Department of Agriculture and Consumer Protection
With admiration, this book is dedicated to the people of the Southern Caucasus, and to the wealth of genetic resources resulting from their inspiration and work over the centuries. In managing their natural resources, these people have made an outstanding contribution to maintaining biodiversity and, as a consequence, to global food security.
The Southern Caucasus region was paramount in the evolution and differentiation of various domesticated plant and animal species; moreover, the region saw the beginnings of farmers’ and pastoralists’ settlements in the early stages of agriculture. Throughout the ages, the region was home to many populations who learned how to make a living out of a rugged land, by developing skills and locally adapting techniques – such as selecting a wide range of crop varieties, livestock breeds and integrated crop-livestock systems – to adapt to cold winters, dry summers, pests, diseases and the introduction of alien species.
The valued genetic resources and variety of agricultural practices (from production to preservation) in family gardens support year-round household food security. Together, these ensure yields over the longer term, and contribute to sustainable agricultural production intensification, farmers’ livelihoods, healthy and diversified diets, healthy ecosystems and sociocultural stability.
Yet this sustainability, achieved through agricultural practices based on the conservation and sustainable use of local genetic resources in the Southern Caucasus, is at risk of being lost. Over the last few decades, changing biophysical and socio-economic pressures have increased risks from poor management of natural resources, loss of biodiversity, soil and water pollution and degradation, and vulnerability to climate change.
This book describes selected genetic resources and traditional management practices maintained by farmers and pastoralists in the gardens and landscapes of the Southern Caucasus, showing that understanding and building on local traditions can help these to be valued, and also help to capitalize on what they have to offer. A close, detailed study of local agro-ecological and social conditions can contribute to identifying solutions for global problems; in short, it is possible to build on the knowledge and selection of the best genetic resources and local practices combined with efficient technologies and science to transform and increase options for agriculture in the Southern Caucasus towards sustainable development.
The genetic material treasured in the Southern Caucasus is essential for the achievement of Millennium Development Goals 1 and 7 in the region and for the entire world; collective efforts need to be made to preserve and use it.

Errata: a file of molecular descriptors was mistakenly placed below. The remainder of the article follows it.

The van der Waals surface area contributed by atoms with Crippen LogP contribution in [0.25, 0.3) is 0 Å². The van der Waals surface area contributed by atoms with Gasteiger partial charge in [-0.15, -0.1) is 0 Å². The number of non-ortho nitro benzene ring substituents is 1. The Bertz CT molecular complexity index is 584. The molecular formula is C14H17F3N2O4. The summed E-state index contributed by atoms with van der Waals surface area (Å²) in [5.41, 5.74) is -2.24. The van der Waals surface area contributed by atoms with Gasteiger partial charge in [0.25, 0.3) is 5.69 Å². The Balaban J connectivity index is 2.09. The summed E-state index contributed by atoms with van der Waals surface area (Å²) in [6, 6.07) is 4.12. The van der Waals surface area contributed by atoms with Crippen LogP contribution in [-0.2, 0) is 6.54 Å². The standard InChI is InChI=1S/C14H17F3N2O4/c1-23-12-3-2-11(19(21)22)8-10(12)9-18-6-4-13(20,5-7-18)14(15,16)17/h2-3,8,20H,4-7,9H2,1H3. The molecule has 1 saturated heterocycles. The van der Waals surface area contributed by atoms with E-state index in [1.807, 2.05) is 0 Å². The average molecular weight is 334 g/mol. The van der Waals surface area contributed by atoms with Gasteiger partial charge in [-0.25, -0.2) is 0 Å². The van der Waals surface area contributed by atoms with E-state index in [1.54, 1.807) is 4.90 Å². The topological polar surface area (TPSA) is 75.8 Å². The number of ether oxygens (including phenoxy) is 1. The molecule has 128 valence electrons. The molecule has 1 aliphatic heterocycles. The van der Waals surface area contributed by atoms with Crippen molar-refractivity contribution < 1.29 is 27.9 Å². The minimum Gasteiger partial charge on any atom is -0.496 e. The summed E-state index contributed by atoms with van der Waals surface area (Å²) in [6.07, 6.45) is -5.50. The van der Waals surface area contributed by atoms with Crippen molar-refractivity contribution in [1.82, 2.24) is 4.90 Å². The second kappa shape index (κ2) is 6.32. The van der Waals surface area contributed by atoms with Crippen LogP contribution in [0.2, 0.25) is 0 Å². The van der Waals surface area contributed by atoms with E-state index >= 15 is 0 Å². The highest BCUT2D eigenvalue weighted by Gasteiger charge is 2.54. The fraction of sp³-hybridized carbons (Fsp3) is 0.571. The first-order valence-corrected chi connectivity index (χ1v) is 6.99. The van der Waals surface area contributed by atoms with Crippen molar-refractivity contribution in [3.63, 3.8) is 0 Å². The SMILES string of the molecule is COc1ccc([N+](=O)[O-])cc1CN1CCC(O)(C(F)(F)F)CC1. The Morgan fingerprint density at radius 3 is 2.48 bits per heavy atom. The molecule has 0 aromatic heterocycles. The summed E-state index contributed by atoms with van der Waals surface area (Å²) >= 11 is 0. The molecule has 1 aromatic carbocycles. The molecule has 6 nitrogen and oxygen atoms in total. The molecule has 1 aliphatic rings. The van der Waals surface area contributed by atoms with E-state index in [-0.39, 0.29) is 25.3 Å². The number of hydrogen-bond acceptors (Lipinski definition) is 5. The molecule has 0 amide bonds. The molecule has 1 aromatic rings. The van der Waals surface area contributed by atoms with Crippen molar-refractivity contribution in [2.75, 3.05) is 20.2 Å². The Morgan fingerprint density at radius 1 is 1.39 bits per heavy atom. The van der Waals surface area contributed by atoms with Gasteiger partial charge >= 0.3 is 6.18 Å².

Special thanks must be given to the many Armenian, Azeri and Georgian contributors to the book. The material they have collected, as well as that collected by the authors, was so extensive and rich that the editors have had the uneasy task of making a rigid selection – as diversified and as balanced as possible – of the many examples of plant and animal genetic resources that farmers and pastoralists have maintained, and of their traditional management practices. Additional and more detailed information on each subject can be found in the bibliography at the end of each chapter and at the following link: www.fao.org/agriculture/gardens_of_biodiversity
Thanks must also be given to the FAO Regional Office for Europe and Central Asia, the FAO Subregional Office for Central Asia, the FAO Commission on Genetic Resources for Food and Agriculture, the International Treaty on Plant Genetic Resources for Food and Agriculture and the Government of Switzerland for their generous support to this book, as one of FAO’s contributions to the 2010 International Year of Biodiversity.
We would further like to acknowledge the work, guidance and support of Shivaji Pandey, Director, FAO Plant Production and Protection Division; Fernanda Guerrieri, Assistant Director‑General and Regional Representative for the FAO Regional Office for Europe and Central Asia; Mustapha Sinaceur, Subregional Coordinator of the FAO Subregional Office for Central Asia; Dan Leskien, Senior Liaison Officer, FAO Commission on Genetic Resources for Food and Agriculture; Shakeel Bhatti, Secretary of the International Treaty on Plant Genetic Resources for Food and Agriculture; Hans‑Jorg Lehmann, Swiss Permanent Representative to FAO, IFAD and WFP, and the many FAO colleagues whose names are reported as contributors.